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Our holdings include hundreds of glass and film negatives/transparencies that we've scanned ourselves; in addition, many other photos on this site were extracted from reference images (high-resolution tiffs) in the Library of Congress research archive. (To query the database click here.) They are adjusted, restored and reworked by your webmaster in accordance with his aesthetic sensibilities before being downsized and turned into the jpegs you see here. All of these images (including "derivative works") are protected by copyright laws of the United States and other jurisdictions and may not be sold, reproduced or otherwise used for commercial purposes without permission.

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[REV 25-NOV-2014]

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1956 Plymouth Folks

1956 Plymouth Folks

My parents bought their first new car in 1956. I remember my dad saying he paid approximately $3000, a large expenditure for him. But what the hey, it was the '50s and buying a new car was part of the whole thing!

The car is a '56 Plymouth. I don't remember if it was a Belvedere or Savoy. It had the cool and reportedly troublesome pushbutton tranny, with controls on the left side of the dash. We kept it until the mid 60s when it was sold.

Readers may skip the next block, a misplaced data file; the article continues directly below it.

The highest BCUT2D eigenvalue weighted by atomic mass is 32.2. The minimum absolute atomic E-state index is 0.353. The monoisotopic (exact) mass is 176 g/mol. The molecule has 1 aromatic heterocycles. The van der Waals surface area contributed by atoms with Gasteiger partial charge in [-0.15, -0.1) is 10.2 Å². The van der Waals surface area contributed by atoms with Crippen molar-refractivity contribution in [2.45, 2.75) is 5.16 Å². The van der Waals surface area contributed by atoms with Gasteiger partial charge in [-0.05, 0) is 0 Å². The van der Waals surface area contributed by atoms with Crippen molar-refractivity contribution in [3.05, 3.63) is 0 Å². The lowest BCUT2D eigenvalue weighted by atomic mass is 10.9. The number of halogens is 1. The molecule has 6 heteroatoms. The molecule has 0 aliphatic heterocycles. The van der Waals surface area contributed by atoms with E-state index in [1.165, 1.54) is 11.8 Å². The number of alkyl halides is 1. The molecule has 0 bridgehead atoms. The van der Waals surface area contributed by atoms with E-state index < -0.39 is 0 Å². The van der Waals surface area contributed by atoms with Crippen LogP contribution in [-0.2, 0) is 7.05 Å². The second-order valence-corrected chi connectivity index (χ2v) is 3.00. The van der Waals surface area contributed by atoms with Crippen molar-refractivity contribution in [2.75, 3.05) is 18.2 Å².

Leaving infant me at home with maternal grandparents, they took off on a road trip to my dad's home state of Wyoming to visit his family. I think a big part of the trip was Dad's desire, as a young man, to impress his folks with how far he'd come from their near-poverty in his youth.

In the car for the trip was the man on the left, Dad's dad, and the second and third ladies on the right, being my mom and my dad's mom. The other two ladies are unknown to me. The picture was taken in Guernsey, Wyoming, by Dad, who had an affinity for 35mm camerawork.

Astute posters will recognize my beloved mom from other pictures I have posted. View full size.

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It's a Belvedere according to the emblem on the rear fender.

SHORPY HISTORICAL PHOTO ARCHIVE | History in HD is a vintage photo archive featuring thousands of high-definition images from the 1850s to 1960s. (Available as fine-art prints from the Shorpy Archive.) The site is named after Shorpy Higginbotham, a teenage coal miner who lived 100 years ago.

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